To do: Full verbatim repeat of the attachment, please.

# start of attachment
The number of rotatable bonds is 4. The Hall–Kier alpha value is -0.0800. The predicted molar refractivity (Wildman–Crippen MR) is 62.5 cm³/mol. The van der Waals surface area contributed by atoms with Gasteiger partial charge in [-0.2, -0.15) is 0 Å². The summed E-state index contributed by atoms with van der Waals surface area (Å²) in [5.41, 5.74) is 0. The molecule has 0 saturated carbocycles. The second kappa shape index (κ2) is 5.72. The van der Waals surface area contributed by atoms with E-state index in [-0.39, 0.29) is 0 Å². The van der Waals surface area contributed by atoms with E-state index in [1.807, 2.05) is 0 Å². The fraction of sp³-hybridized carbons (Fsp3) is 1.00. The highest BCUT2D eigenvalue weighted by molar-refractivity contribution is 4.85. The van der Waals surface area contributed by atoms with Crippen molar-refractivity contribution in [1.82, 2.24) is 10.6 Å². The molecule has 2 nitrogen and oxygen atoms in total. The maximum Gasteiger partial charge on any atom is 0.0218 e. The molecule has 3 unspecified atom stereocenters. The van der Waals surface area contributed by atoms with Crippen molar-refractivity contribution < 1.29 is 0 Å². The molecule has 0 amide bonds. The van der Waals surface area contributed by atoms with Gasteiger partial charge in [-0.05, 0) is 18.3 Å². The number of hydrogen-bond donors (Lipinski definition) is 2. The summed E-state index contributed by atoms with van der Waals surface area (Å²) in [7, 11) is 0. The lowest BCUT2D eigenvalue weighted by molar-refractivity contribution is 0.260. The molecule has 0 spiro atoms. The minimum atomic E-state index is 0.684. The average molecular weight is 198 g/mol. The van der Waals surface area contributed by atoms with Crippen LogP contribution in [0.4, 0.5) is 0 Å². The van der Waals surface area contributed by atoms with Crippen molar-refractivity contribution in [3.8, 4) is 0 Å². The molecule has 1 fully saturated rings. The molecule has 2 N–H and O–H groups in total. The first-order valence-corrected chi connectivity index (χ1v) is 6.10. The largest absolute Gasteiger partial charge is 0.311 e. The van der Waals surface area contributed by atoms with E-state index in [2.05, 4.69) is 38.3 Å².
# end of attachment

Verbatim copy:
The number of rotatable bonds is 4. The Hall–Kier alpha value is -0.0800. The predicted molar refractivity (Wildman–Crippen MR) is 62.5 cm³/mol. The van der Waals surface area contributed by atoms with Gasteiger partial charge in [-0.2, -0.15) is 0 Å². The summed E-state index contributed by atoms with van der Waals surface area (Å²) in [5.41, 5.74) is 0. The molecule has 0 saturated carbocycles. The second kappa shape index (κ2) is 5.72. The van der Waals surface area contributed by atoms with E-state index in [-0.39, 0.29) is 0 Å². The van der Waals surface area contributed by atoms with E-state index in [1.807, 2.05) is 0 Å². The fraction of sp³-hybridized carbons (Fsp3) is 1.00. The highest BCUT2D eigenvalue weighted by molar-refractivity contribution is 4.85. The van der Waals surface area contributed by atoms with Crippen molar-refractivity contribution in [1.82, 2.24) is 10.6 Å². The molecule has 2 nitrogen and oxygen atoms in total. The maximum Gasteiger partial charge on any atom is 0.0218 e. The molecule has 3 unspecified atom stereocenters. The van der Waals surface area contributed by atoms with Crippen molar-refractivity contribution < 1.29 is 0 Å². The molecule has 0 amide bonds. The van der Waals surface area contributed by atoms with Gasteiger partial charge in [-0.05, 0) is 18.3 Å². The number of hydrogen-bond donors (Lipinski definition) is 2. The summed E-state index contributed by atoms with van der Waals surface area (Å²) in [7, 11) is 0. The lowest BCUT2D eigenvalue weighted by molar-refractivity contribution is 0.260. The molecule has 0 spiro atoms. The minimum atomic E-state index is 0.684. The average molecular weight is 198 g/mol. The van der Waals surface area contributed by atoms with Crippen LogP contribution in [0.4, 0.5) is 0 Å². The van der Waals surface area contributed by atoms with Crippen molar-refractivity contribution in [3.8, 4) is 0 Å². The molecule has 1 fully saturated rings. The molecule has 2 N–H and O–H groups in total. The first-order valence-corrected chi connectivity index (χ1v) is 6.10. The largest absolute Gasteiger partial charge is 0.311 e. The van der Waals surface area contributed by atoms with E-state index in [2.05, 4.69) is 38.3 Å².